A Home That Combines Art and Soul
Art advisor Laura Mann and her husband Jonah Mann enlist Superkül to compose a family home as conducive to toddlers as it is to canvases.
Photography by Lauren Miller
Some creative projects start with a mood board; others, a cold call. In the case of this top-to-bottom renovation, it was both. When Laura and Jonah Mann bought their 1920s-era home in 2014, they could see the “dream version” potential and began to seek out inspiring images. By 2016, a clear theme had emerged: “When I looked at all the things I’d cut out of magazines for years, Superkül’s work was one I kept returning to,” says Laura of the Toronto-based architecture firm. “So I just picked up the phone.”
For Meg Graham, principal at Superkül, it was love at first site visit. “The house is on a bend in the road, which exposes the side more than on a conventional property, and it also backs onto a ravine,” says Graham. “I knew we could bring a ton more light into the front of the house and take advantage of the rear views.”
But this was no ordinary renovation. Laura Mann leads the Canadian branch of art advisory firm Mason Lane, while Jonah is a partner at a law firm. The home needed to feel clean and contemporary enough for the couple’s growing art collection but warm and comfortable enough for a growing family.
Graham recommended moving the entire staircase into an external addition – a striking black column that now rises up the traditional red brick – to flood the entry and living room with light. Superkül used a slatted white oak wall to cleverly delineate the space without blocking flow. “We loved the idea of light glowing behind the slatted wall, with the choreography of people going up and down the stairs,” says Graham. At the rear of the home, a two-storey addition contains a sunken den wrapped in white oak flooring and millwork, as well as a black kitchen – a dramatic departure from the rest of the home’s gallery-white walls – illuminated by a skylight.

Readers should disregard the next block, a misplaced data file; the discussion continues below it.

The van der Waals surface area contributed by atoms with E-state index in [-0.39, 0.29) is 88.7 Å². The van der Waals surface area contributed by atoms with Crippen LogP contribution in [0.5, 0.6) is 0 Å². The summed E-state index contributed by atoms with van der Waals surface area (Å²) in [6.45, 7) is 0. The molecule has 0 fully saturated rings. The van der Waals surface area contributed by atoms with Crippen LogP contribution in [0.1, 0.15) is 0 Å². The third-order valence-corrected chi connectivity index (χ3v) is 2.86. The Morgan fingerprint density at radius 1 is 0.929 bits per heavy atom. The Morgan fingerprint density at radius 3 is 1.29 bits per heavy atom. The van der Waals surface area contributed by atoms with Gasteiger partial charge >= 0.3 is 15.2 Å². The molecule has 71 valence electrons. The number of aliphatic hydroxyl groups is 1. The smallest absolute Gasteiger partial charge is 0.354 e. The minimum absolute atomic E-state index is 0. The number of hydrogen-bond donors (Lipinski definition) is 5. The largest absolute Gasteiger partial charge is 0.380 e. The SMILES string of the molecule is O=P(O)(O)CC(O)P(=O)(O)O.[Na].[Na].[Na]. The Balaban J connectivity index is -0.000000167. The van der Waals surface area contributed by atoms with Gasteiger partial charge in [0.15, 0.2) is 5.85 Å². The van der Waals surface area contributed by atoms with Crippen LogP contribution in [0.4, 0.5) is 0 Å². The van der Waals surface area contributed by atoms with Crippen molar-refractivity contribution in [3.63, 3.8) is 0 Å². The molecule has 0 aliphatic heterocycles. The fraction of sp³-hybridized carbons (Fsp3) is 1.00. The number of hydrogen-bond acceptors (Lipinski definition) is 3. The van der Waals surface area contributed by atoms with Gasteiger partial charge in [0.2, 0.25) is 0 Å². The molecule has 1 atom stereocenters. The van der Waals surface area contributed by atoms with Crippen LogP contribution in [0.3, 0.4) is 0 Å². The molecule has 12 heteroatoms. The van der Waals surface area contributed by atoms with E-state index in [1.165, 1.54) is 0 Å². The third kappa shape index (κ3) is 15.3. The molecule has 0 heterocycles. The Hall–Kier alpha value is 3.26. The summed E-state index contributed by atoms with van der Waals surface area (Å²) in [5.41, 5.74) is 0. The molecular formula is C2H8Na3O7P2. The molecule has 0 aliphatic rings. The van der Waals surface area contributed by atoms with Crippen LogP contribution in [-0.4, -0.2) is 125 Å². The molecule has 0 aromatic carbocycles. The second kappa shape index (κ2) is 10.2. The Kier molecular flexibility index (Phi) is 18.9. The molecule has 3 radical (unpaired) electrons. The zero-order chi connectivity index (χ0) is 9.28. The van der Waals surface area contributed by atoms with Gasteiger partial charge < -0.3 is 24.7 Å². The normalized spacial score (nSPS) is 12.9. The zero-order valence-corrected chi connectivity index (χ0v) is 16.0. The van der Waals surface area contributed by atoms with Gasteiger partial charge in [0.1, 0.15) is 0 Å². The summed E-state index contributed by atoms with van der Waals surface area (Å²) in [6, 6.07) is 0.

The renovation (Cedarvale House) began in April of 2018, and the Manns returned to their now-4,882-square-foot home in August of 2019. Surrounded by the dark-framed windows and clean-lined walls that she and Jonah craved, Laura consulted with designer Montana Labelle on the furniture and began to finalize the placement of her favourite artworks. Her goal? To create a calm environment with minimalist and monochromatic pieces. Some found homes easily, like the Brian Rideout painting Ab Ex, now on a kitchen shelf, or the pair of Nick Ostoff paintings hung to the left of the micro-cement living room hearth.
Other areas, like the sunken den’s soaring ceilings, presented a greater challenge. Laura searched for a year before discovering the work of Parisian artist Garance Vallée. “These paintings were the last two pieces of a puzzle,” says Laura. “They felt playful, and complemented elements of our interior design that we love. I like a little joke in art, because it takes the seriousness out of the process.”
Several years later, the Manns wouldn’t change a thing – and their creative-meets-cozy approach suits sons Ethan (4) and Cooper (18 months) as well. “It was hard to stay disciplined and not get distracted by wallpaper or more decorative elements,” says Laura. “But we stayed true to what we wanted, and the light and the art just shine throughout the house.” SUPERKUL.CA